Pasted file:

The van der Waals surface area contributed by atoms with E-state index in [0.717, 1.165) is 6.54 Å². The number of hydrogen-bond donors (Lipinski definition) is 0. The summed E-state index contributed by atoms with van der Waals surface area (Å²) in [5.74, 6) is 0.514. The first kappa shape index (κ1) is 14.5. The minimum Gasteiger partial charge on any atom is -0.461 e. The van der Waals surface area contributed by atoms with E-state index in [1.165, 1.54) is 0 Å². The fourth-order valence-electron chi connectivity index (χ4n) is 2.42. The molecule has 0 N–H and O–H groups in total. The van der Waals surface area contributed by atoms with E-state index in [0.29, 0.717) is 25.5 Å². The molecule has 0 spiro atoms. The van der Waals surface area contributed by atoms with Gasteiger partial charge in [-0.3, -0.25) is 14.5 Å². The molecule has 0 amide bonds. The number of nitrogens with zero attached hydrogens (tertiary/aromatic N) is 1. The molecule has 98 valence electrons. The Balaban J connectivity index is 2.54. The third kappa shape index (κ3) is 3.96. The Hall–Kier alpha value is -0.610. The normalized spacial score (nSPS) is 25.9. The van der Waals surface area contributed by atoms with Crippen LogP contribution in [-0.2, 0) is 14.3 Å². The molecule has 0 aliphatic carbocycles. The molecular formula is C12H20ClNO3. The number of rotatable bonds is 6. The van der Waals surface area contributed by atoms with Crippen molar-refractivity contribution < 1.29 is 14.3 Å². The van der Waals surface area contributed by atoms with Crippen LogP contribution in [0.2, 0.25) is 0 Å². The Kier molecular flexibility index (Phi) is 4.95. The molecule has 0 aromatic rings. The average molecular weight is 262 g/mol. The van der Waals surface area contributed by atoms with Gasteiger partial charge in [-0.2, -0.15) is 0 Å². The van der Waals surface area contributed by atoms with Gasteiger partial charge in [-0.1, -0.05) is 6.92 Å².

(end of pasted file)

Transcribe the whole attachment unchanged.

The van der Waals surface area contributed by atoms with E-state index in [0.717, 1.165) is 6.54 Å². The number of hydrogen-bond donors (Lipinski definition) is 0. The summed E-state index contributed by atoms with van der Waals surface area (Å²) in [5.74, 6) is 0.514. The first kappa shape index (κ1) is 14.5. The minimum Gasteiger partial charge on any atom is -0.461 e. The van der Waals surface area contributed by atoms with E-state index in [1.165, 1.54) is 0 Å². The fourth-order valence-electron chi connectivity index (χ4n) is 2.42. The molecule has 0 N–H and O–H groups in total. The van der Waals surface area contributed by atoms with E-state index in [0.29, 0.717) is 25.5 Å². The molecule has 0 spiro atoms. The van der Waals surface area contributed by atoms with Gasteiger partial charge in [-0.3, -0.25) is 14.5 Å². The molecule has 0 amide bonds. The number of nitrogens with zero attached hydrogens (tertiary/aromatic N) is 1. The molecule has 98 valence electrons. The Balaban J connectivity index is 2.54. The third kappa shape index (κ3) is 3.96. The Hall–Kier alpha value is -0.610. The normalized spacial score (nSPS) is 25.9. The van der Waals surface area contributed by atoms with Crippen LogP contribution in [-0.2, 0) is 14.3 Å². The molecule has 0 aliphatic carbocycles. The molecular formula is C12H20ClNO3. The number of rotatable bonds is 6. The van der Waals surface area contributed by atoms with Crippen molar-refractivity contribution < 1.29 is 14.3 Å². The van der Waals surface area contributed by atoms with Crippen LogP contribution in [0.2, 0.25) is 0 Å². The Kier molecular flexibility index (Phi) is 4.95. The molecule has 0 aromatic rings. The average molecular weight is 262 g/mol. The van der Waals surface area contributed by atoms with Gasteiger partial charge in [-0.2, -0.15) is 0 Å². The van der Waals surface area contributed by atoms with Gasteiger partial charge in [-0.1, -0.05) is 6.92 Å².